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Chiusa is an alpine village with pastel-coloured houses and birrerie. It has a special eatery with typical hearty fare of the Sud Tirol region where, if you’re lucky enough, you can eat in a booth... Read more
What: A rice and bean pilaf (with Carolina Gold rice and field peas, traditionally) seasoned with pork, hoppin’ John is a one-pot peasant dish with a long history. Its exact origin is murky, not surprisingly, but it’s generally agreed that its components came from West Africa, where the beans in question are native (see also: binch, Sierra Leone); most likely they were brought to North America by slaves centuries ago. (As one story tells it, field peas, a.k.a. cowpeas, were brought from Africa to add nitrogen to the soil, and for years were used mostly as fertilizer and animal feed; in South Carolina they became known as Sea Island red peas, now an heirloom pea regaining popularity among Charleston chefs.) Since both rice and legumes proved good matches for Carolina soil—and were cheap to produce—it is probable that the slaves who cultivated these crops in South Carolina were also cooking with them for their fellow countrymen, creating a dish that eventually moved out of the slaves’ kitchens. Nowadays, hoppin’ John is traditionally eaten for good luck on New Year’s Day in Charleston (and elsewhere in the South), along with collard greens and cornbread, which either symbolize money—coins (the beans), paper money (the greens), and gold (the cornbread)—or faith (the pork), hope (the hoppin’ John), and money (the greens). It might not make you rich, but you can, fortunately, find this tasty historic dish on menus at other times of the year, too.
Good to know: There are many tales of how this dish got its name. The one we were told by Terry McGray of Dave’s Carry-Out, below, was that a soldier, being chased by Confederates in Charleston’s own Battery, knocked on a stranger’s door and begged to enter. The woman, who was making a big pot of rice and beans, said, “Sure, hop on in.”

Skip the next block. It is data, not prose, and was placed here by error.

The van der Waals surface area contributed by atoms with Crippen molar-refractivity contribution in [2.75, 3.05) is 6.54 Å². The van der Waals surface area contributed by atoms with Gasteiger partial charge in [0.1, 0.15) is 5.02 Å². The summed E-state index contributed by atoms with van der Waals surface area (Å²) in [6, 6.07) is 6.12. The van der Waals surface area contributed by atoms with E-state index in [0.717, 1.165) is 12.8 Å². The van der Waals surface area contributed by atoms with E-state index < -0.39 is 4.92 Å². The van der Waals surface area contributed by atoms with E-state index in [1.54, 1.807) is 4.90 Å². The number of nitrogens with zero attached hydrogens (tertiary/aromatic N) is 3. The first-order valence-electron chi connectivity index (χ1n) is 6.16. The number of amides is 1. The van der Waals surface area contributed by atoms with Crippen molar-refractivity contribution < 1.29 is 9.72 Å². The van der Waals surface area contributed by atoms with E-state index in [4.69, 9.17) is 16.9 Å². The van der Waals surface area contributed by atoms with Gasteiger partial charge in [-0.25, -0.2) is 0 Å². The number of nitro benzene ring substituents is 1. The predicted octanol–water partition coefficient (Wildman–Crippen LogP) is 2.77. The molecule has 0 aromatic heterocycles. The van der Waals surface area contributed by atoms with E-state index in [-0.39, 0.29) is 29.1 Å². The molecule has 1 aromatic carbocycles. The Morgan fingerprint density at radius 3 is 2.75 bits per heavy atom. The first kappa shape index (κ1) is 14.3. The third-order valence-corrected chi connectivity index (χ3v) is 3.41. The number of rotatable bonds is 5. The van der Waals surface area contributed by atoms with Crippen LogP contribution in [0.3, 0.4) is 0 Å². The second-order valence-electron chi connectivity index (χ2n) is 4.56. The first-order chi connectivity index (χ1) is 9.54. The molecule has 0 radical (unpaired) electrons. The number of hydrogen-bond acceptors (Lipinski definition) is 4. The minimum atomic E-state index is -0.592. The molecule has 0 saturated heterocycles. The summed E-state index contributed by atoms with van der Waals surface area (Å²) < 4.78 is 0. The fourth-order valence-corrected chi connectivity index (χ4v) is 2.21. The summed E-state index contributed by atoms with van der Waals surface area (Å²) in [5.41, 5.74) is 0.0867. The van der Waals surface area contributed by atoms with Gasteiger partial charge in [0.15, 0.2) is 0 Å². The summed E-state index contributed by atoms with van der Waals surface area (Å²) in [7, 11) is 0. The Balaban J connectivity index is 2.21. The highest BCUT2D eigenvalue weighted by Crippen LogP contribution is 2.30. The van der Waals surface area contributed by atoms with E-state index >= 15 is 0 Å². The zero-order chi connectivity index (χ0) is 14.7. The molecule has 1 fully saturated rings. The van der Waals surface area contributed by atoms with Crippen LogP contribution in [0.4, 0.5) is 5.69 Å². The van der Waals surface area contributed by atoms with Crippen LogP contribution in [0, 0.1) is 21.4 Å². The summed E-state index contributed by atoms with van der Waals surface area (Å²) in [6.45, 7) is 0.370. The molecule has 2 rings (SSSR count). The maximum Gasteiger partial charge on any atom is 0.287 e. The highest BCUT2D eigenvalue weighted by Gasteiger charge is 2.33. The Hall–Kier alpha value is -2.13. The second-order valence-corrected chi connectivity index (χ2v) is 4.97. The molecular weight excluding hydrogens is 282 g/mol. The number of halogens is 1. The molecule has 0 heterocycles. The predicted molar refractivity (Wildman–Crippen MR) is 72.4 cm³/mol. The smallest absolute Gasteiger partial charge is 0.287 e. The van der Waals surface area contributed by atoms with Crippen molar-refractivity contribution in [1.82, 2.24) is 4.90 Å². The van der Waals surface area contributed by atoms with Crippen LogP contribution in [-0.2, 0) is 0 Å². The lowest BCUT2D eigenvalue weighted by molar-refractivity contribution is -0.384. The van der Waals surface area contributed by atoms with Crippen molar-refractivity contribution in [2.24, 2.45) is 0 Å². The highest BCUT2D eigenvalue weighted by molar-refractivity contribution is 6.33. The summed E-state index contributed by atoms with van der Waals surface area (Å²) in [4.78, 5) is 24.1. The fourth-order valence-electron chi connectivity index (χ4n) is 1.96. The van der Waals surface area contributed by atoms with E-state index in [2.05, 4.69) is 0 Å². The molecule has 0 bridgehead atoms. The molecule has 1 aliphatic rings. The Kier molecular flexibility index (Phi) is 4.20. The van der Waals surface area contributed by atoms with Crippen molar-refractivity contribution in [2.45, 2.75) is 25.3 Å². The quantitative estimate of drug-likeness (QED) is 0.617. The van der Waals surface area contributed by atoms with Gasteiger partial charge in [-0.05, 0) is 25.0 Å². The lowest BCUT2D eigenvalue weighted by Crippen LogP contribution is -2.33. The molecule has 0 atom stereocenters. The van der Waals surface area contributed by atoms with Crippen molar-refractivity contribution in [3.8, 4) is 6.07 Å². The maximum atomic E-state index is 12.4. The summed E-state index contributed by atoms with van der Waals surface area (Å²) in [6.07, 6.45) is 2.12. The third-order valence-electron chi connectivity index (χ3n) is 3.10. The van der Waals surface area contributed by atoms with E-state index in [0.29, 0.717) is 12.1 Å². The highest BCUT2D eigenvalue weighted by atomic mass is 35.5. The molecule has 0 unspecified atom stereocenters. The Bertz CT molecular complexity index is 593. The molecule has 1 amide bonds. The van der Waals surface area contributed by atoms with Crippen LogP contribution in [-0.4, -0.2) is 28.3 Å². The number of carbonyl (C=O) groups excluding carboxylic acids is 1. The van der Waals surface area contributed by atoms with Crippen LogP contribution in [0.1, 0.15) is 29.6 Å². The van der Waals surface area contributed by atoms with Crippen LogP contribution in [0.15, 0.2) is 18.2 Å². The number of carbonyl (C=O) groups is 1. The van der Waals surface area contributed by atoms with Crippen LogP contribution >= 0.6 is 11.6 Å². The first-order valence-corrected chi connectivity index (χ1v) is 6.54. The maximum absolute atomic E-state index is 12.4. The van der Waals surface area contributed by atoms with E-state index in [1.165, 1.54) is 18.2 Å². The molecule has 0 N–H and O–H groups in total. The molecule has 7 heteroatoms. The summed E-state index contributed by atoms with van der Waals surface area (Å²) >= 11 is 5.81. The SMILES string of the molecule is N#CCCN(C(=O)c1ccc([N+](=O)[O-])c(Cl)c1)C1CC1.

Where: Family-run corner shop Dave’s Carry-Out Seafood (843-577-7943; 42 Morris St., map) isn’t much to look at—a spare room with a few small tables, a TV, and a large counter behind which you can watch the kitchen at work—but it’s locally beloved for its fried-to-order food and intimate, ripe-for-story-telling atmosphere.
When: Tues-Fri, 11:30pm-3pm; Tues-Sat, 5pm-11pm (but the place tends to stay open later). Hoppin’ John is typically served here on Thursdays.
Order: Get the hoppin’ John, of course ($2 as a side, or can be included in a platter), but despite it being satisfying—a simple affair of soft rice studded with porky bits and red field peas (because black-eyed peas are merely a “shortcut,” according to Terry)—you don’t come here just for this dish. You come for this alongside a big Styrofoam platter of fresh, delicately fried local shrimp, scallops, or flounder (or pork chop, which goes particularly well with the meaty lima beans and rice) and maybe a stuffed “devil crab” for good measure.
Alternatively: You’ll usually find hoppin’ John (or “field peas over jasmine rice,” with meat) on the sides menu at the wonderful Hominy Grill (207 Rutledge Ave., map) and Virginia’s on King (412 King St., map) downtown, as well as at Gullah Cuisine (1717 N Hwy 17, Mount Pleasant, map), over in Mount Pleasant. Also look for this in the city’s excellent soul-food cafes, like Martha Lou’s Kitchen (843-577-9583; 1068 Morrison Dr., map) and Bertha’s Kitchen (843-554-6519; 2332 Meeting Street Rd., map), where it’s likely to show up on Thursdays.
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